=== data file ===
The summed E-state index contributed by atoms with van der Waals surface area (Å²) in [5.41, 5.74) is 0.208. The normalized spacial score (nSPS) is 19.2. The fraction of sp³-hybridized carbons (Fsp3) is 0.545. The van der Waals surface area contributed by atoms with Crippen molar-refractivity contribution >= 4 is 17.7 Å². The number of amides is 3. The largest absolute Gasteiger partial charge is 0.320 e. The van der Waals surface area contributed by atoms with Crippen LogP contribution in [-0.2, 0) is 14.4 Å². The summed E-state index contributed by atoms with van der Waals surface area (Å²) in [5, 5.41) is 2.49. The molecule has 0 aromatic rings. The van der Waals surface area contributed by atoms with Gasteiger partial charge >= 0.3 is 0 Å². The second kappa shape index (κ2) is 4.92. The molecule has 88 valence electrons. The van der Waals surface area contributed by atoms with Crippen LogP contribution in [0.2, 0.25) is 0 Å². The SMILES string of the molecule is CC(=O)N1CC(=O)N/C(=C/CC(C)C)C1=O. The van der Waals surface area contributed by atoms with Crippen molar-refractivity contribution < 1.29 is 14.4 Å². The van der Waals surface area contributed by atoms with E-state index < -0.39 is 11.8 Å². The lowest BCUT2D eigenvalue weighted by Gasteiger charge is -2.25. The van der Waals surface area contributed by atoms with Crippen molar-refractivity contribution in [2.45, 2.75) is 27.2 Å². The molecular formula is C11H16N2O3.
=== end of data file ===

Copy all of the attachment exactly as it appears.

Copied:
The summed E-state index contributed by atoms with van der Waals surface area (Å²) in [5.41, 5.74) is 0.208. The normalized spacial score (nSPS) is 19.2. The fraction of sp³-hybridized carbons (Fsp3) is 0.545. The van der Waals surface area contributed by atoms with Crippen molar-refractivity contribution >= 4 is 17.7 Å². The number of amides is 3. The largest absolute Gasteiger partial charge is 0.320 e. The van der Waals surface area contributed by atoms with Crippen LogP contribution in [-0.2, 0) is 14.4 Å². The summed E-state index contributed by atoms with van der Waals surface area (Å²) in [5, 5.41) is 2.49. The molecule has 0 aromatic rings. The van der Waals surface area contributed by atoms with Gasteiger partial charge >= 0.3 is 0 Å². The second kappa shape index (κ2) is 4.92. The molecule has 88 valence electrons. The van der Waals surface area contributed by atoms with Crippen LogP contribution in [0.2, 0.25) is 0 Å². The SMILES string of the molecule is CC(=O)N1CC(=O)N/C(=C/CC(C)C)C1=O. The van der Waals surface area contributed by atoms with Crippen molar-refractivity contribution < 1.29 is 14.4 Å². The van der Waals surface area contributed by atoms with E-state index < -0.39 is 11.8 Å². The lowest BCUT2D eigenvalue weighted by Gasteiger charge is -2.25. The van der Waals surface area contributed by atoms with Crippen molar-refractivity contribution in [2.45, 2.75) is 27.2 Å². The molecular formula is C11H16N2O3.